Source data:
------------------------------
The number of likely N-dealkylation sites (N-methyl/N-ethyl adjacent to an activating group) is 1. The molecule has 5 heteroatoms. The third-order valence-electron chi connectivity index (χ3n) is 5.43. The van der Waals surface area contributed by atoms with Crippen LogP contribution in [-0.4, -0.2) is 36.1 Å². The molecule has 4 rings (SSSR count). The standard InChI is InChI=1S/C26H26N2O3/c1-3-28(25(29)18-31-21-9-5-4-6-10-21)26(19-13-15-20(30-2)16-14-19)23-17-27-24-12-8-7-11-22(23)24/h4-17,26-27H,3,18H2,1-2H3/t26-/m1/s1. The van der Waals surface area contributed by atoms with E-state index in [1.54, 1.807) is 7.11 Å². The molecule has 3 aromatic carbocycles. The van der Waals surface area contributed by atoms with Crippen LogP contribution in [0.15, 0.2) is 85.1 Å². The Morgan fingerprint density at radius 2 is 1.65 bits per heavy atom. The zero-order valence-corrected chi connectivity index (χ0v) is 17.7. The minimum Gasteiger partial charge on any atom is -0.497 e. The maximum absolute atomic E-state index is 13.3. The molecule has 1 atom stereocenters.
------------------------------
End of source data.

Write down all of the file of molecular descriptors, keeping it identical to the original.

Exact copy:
The number of likely N-dealkylation sites (N-methyl/N-ethyl adjacent to an activating group) is 1. The molecule has 5 heteroatoms. The third-order valence-electron chi connectivity index (χ3n) is 5.43. The van der Waals surface area contributed by atoms with Crippen LogP contribution in [-0.4, -0.2) is 36.1 Å². The molecule has 4 rings (SSSR count). The standard InChI is InChI=1S/C26H26N2O3/c1-3-28(25(29)18-31-21-9-5-4-6-10-21)26(19-13-15-20(30-2)16-14-19)23-17-27-24-12-8-7-11-22(23)24/h4-17,26-27H,3,18H2,1-2H3/t26-/m1/s1. The van der Waals surface area contributed by atoms with E-state index in [1.54, 1.807) is 7.11 Å². The molecule has 3 aromatic carbocycles. The van der Waals surface area contributed by atoms with Crippen LogP contribution in [0.15, 0.2) is 85.1 Å². The Morgan fingerprint density at radius 2 is 1.65 bits per heavy atom. The zero-order valence-corrected chi connectivity index (χ0v) is 17.7. The minimum Gasteiger partial charge on any atom is -0.497 e. The maximum absolute atomic E-state index is 13.3. The molecule has 1 atom stereocenters.